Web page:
Color Mix Like a Pro Using Only Three Colors

Yes, it's true, mix like a pro using just three colors plus white! Over the years I have found myself naturally limiting my palette as I mix my own colors more often. Narrowing my palette to my few favorite colors like Quinacridone Magenta, Hansa Yellow medium, Green-Gold, Turquoise, Payne's Grey and Permanent Violet hue - all by Golden Acrylic Paints - I have found I simply just don't need every color. And with the growth of Color Crush Creative, I have been even more aware of color mixing and how to arrive at the desired colors for each palette. But this learning play with just three colors has brought color mixing to a new level.

Color Mix Like a Pro using Cyan, Yellow and Magenta with Kellee Wynne Studios for Color Crush Creative.jpg

A NEW COLOR WHEEL

Using only Primary Cyan, Primary Yellow, and Primary Magenta, I was able to create a wide range of beautiful, vibrant colors. A traditional color wheel has us using cadmium red, yellow and ultramarine blue, but after much research and a whole lot of time playing with paint, I have come to agree with the Modern Experts that those wishing for a bright, color popping palette, these new primary colors are the way to go. 

The best way to learn is to do. Start by adding the three basic colors mentioned above to your palette. For each secondary color, mix three varying hues. For example, using cyan and yellow I made the green variations. I used mostly yellow and a touch of cyan to make the lightest hue, and then adjusted the amount of cyan just a little more to make the darker shades of green. Cyan has a stronger tinting strength, so you only need to start with a little bit when mixing with yellow. Next mix three hues of violet and three hues of orange in the same manner that you mixed green. Viola! Your first set of mixed colors using just three tubes of paint.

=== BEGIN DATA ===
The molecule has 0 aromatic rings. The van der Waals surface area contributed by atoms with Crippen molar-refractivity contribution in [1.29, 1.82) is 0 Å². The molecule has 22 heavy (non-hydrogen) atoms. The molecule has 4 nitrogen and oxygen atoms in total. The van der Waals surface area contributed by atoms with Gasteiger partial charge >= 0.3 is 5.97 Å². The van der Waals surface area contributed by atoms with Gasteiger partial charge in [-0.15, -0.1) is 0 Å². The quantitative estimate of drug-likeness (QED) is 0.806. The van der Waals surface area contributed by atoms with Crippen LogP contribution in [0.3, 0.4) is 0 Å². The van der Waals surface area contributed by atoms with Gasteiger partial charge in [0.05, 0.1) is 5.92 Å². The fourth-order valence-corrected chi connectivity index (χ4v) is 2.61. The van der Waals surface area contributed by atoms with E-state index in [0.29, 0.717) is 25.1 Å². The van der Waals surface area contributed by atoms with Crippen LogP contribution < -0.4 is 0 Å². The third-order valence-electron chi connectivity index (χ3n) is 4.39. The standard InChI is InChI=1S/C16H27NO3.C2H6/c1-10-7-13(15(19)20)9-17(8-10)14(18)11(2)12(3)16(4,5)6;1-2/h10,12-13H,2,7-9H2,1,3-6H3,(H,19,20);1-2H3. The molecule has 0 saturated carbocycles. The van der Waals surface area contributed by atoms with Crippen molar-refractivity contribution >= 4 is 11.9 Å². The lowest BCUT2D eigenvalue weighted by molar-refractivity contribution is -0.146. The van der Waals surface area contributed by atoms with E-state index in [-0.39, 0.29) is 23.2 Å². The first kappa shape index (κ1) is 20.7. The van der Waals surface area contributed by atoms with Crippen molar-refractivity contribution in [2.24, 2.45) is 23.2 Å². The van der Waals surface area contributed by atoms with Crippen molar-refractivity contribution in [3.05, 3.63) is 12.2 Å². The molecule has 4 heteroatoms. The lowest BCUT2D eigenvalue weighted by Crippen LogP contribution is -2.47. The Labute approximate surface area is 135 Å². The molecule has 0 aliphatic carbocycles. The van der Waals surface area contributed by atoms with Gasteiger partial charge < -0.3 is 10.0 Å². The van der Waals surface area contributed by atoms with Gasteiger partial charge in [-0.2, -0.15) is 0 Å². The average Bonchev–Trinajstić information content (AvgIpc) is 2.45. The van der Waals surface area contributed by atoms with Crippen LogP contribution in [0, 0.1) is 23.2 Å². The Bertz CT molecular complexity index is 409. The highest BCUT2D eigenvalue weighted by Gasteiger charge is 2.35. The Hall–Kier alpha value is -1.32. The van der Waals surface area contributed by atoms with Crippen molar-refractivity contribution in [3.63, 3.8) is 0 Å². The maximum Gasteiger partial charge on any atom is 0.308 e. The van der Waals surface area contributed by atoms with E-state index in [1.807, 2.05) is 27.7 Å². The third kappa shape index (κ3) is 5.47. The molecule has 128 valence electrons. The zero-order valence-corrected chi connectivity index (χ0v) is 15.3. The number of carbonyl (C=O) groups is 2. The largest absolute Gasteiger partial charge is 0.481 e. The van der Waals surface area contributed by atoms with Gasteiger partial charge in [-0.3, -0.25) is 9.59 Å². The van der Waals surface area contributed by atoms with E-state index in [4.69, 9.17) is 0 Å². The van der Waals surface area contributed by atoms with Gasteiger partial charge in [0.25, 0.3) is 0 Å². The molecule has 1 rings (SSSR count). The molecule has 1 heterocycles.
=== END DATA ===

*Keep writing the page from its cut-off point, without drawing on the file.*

Color Mix Like a Pro using Cyan, Yellow and Magenta with Kellee Wynne Studios for Color Crush Creative 8.jpg

YOUR TURN: LIMIT YOUR PALETTE

After you have mixed up the basic secondary colors, it's time to dig deeper. It's your turn to see what would happen next as you mix these colors in new and different ways. There is no better way to learn than to play! Try these out a few of these ideas:

  • Make the traditional primary colors red and blue by mixing magenta with a touch of yellow or cyan with a touch of magenta - did you know you could actually mix red and blue!

  • Mix cyan and a medium green with a bit of white to make a beautiful blue-green. You can make your own teal!

  • Add white to any violet to get lavender. Can you make the Pantone color of the year - ultraviolet (purple)?

  • Try mixing a brown by using three primaries or three secondaries. Add white if you need to.

  • Tone down the electric green by adding a touch of magenta or orange and see if you can come up with a more natural shade of green.

  • Adding white to the darker orange could make a beautiful coral color.

  • Can you make grey? Mixing colors opposite on the color wheel (cyan and orange, magenta and green, yellow and violet) plus white will make beautiful, rich grey tones.

  • Or try to make a perfect tint of pink with the red or magenta.

  • Try your own combination and share your results.

Color Mix Like a Pro using Cyan, Yellow and Magenta with Kellee Wynne Studios for Color Crush Creative 1.jpg
 "One Marigold" by Kellee Wynne Conrad, mixed media and acrylic paint on canvas using CYM color Theory: Cyan, Yellow and Magenta.

"One Marigold" by Kellee Wynne Conrad, mixed media and acrylic paint on canvas using CYM color Theory: Cyan, Yellow and Magenta.

 

One of my favorite atmospheric, abstract artists is Scott Naismith and he paints using colors that are out of this world. He describes color theory better than I ever could. Scott made a handy CYM color wheel to emphasize the colors we should be calling "primary" colors. And, of course, you can find a whole series that he created on You Tube about color theory. 

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